The United States is home to a rich array of wildlife. Both habitat connectivity and wildlife corridors play a vital role in species survival as well as in preserving ecological functions such as healthy water supplies.
Support the identification and conservation of wildlife corridors, including migratory routes and routes used by resident/non-migratory aquatic and terrestrial species
- Authorize studies, task forces, working groups and/or public engagement campaigns to develop corridor designations and recommendations.
- Direct state agencies to identify and protect state-designated wildlife corridors, and encourage agencies to raise awareness regarding the benefits of state-designated corridors.
- Require incorporation of connectivity information into State Wildlife Action Plans via revision or amendment.
- Use state-designated wildlife corridors to inform federal, regional, local and other initiatives such as federal land agency planning, and local land use planning/growth/development codes.
Improve connectivity data collection, analysis, storage and distribution
Direct relevant state agencies to:
- Coordinate, collect and store wildlife corridor and connectivity data and analyses.
- Establish a publicly-accessible statewide database of important connectivity data and identified terrestrial and aquatic wildlife corridors.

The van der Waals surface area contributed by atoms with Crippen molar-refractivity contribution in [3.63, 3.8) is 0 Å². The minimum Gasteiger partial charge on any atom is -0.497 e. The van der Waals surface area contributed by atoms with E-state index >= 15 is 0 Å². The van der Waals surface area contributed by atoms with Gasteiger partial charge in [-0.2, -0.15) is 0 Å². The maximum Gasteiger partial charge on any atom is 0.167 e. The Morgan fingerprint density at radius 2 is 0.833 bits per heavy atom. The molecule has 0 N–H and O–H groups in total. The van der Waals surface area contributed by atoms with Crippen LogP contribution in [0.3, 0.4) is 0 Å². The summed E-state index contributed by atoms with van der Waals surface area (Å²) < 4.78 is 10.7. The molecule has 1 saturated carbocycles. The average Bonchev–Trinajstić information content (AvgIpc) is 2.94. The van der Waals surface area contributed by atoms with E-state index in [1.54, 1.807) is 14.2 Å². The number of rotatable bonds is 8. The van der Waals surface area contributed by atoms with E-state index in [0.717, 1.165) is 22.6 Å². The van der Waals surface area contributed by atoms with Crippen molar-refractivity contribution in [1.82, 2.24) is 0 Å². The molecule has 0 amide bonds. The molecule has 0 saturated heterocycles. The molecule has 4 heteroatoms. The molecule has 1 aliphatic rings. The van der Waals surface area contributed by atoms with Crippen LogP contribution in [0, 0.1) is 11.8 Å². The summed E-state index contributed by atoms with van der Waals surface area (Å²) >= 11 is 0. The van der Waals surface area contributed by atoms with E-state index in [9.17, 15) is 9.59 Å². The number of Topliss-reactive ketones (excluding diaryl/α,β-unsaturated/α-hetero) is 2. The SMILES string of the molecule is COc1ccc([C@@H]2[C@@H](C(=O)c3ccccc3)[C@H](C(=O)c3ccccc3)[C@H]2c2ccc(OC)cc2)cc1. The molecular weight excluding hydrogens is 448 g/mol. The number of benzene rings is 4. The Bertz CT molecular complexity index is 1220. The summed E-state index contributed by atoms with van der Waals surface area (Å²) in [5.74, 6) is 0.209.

- Use the best available science to develop wildlife connectivity models and maps.
Develop statewide plans and best management practices for connectivity conservation
- Authorize or direct state agencies to develop interagency, statewide plans for connectivity conservation aimed at preserving state-designated wildlife corridors.
- Require development of best management practices (BMPs) for ensuring protection of wildlife corridors for linear infrastructure such as roads, railways, pipelines, and transmission lines.
- Require development of BMPs for ensuring protection of wildlife corridors for forestry, mining, grazing and related activities on state lands.
Formulate economic instruments for promoting wildlife movement on private lands
- Require agencies to provide technical assistance to private landowners who want to take advantage of federal incentive programs, e.g., Farm Bill’s Environmental Quality Incentive Program and Conservation Reserve Program.
- Provide state-based programs that encourage restoration on private lands.
- Establish state-based incentive programs such as conservation banking.
Develop partnerships that drive positive outcomes for connectivity
- Direct the state wildlife agency to develop BMPs to foster public-private partnerships (PPPs).
- Authorize PPPs that promote effective policy for wildlife corridors across multiple jurisdictions.
Facilitate robust, long-term funding options
- Authorize funding for designated corridors.
- Appropriate funds to specific agencies to facilitate connectivity projects.
- Direct state agencies to develop a list of existing funding sources and potential new funding mechanisms to identify, prioritize and conserve/improve ecological connectivity.